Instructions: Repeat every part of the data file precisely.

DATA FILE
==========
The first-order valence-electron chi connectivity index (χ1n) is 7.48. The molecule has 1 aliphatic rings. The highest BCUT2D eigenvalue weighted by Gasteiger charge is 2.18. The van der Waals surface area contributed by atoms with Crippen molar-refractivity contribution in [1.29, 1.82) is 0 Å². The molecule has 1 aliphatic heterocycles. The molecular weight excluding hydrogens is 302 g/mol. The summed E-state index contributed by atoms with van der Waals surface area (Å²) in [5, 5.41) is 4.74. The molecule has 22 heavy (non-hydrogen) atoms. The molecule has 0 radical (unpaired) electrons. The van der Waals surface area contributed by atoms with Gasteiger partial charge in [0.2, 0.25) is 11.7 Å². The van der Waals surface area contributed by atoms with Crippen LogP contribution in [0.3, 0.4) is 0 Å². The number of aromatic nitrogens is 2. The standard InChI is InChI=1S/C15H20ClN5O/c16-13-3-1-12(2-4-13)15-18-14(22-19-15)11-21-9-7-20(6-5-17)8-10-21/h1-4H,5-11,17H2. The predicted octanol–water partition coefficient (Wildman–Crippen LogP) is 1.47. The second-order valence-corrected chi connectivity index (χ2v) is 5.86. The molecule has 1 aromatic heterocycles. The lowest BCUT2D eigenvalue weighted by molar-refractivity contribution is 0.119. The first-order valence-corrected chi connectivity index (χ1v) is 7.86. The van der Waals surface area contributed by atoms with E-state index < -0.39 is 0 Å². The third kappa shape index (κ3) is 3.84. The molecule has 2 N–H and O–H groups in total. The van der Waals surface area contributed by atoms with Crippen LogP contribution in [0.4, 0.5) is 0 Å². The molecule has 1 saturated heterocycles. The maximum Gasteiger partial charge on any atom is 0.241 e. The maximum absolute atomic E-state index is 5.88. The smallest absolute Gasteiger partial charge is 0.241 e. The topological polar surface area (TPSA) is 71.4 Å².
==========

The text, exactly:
The first-order valence-electron chi connectivity index (χ1n) is 7.48. The molecule has 1 aliphatic rings. The highest BCUT2D eigenvalue weighted by Gasteiger charge is 2.18. The van der Waals surface area contributed by atoms with Crippen molar-refractivity contribution in [1.29, 1.82) is 0 Å². The molecule has 1 aliphatic heterocycles. The molecular weight excluding hydrogens is 302 g/mol. The summed E-state index contributed by atoms with van der Waals surface area (Å²) in [5, 5.41) is 4.74. The molecule has 22 heavy (non-hydrogen) atoms. The molecule has 0 radical (unpaired) electrons. The van der Waals surface area contributed by atoms with Gasteiger partial charge in [0.2, 0.25) is 11.7 Å². The van der Waals surface area contributed by atoms with Crippen LogP contribution in [0.3, 0.4) is 0 Å². The number of aromatic nitrogens is 2. The standard InChI is InChI=1S/C15H20ClN5O/c16-13-3-1-12(2-4-13)15-18-14(22-19-15)11-21-9-7-20(6-5-17)8-10-21/h1-4H,5-11,17H2. The predicted octanol–water partition coefficient (Wildman–Crippen LogP) is 1.47. The second-order valence-corrected chi connectivity index (χ2v) is 5.86. The molecule has 1 aromatic heterocycles. The lowest BCUT2D eigenvalue weighted by molar-refractivity contribution is 0.119. The first-order valence-corrected chi connectivity index (χ1v) is 7.86. The van der Waals surface area contributed by atoms with E-state index < -0.39 is 0 Å². The third kappa shape index (κ3) is 3.84. The molecule has 2 N–H and O–H groups in total. The van der Waals surface area contributed by atoms with Crippen LogP contribution in [0.4, 0.5) is 0 Å². The molecule has 1 saturated heterocycles. The maximum Gasteiger partial charge on any atom is 0.241 e. The maximum absolute atomic E-state index is 5.88. The smallest absolute Gasteiger partial charge is 0.241 e. The topological polar surface area (TPSA) is 71.4 Å².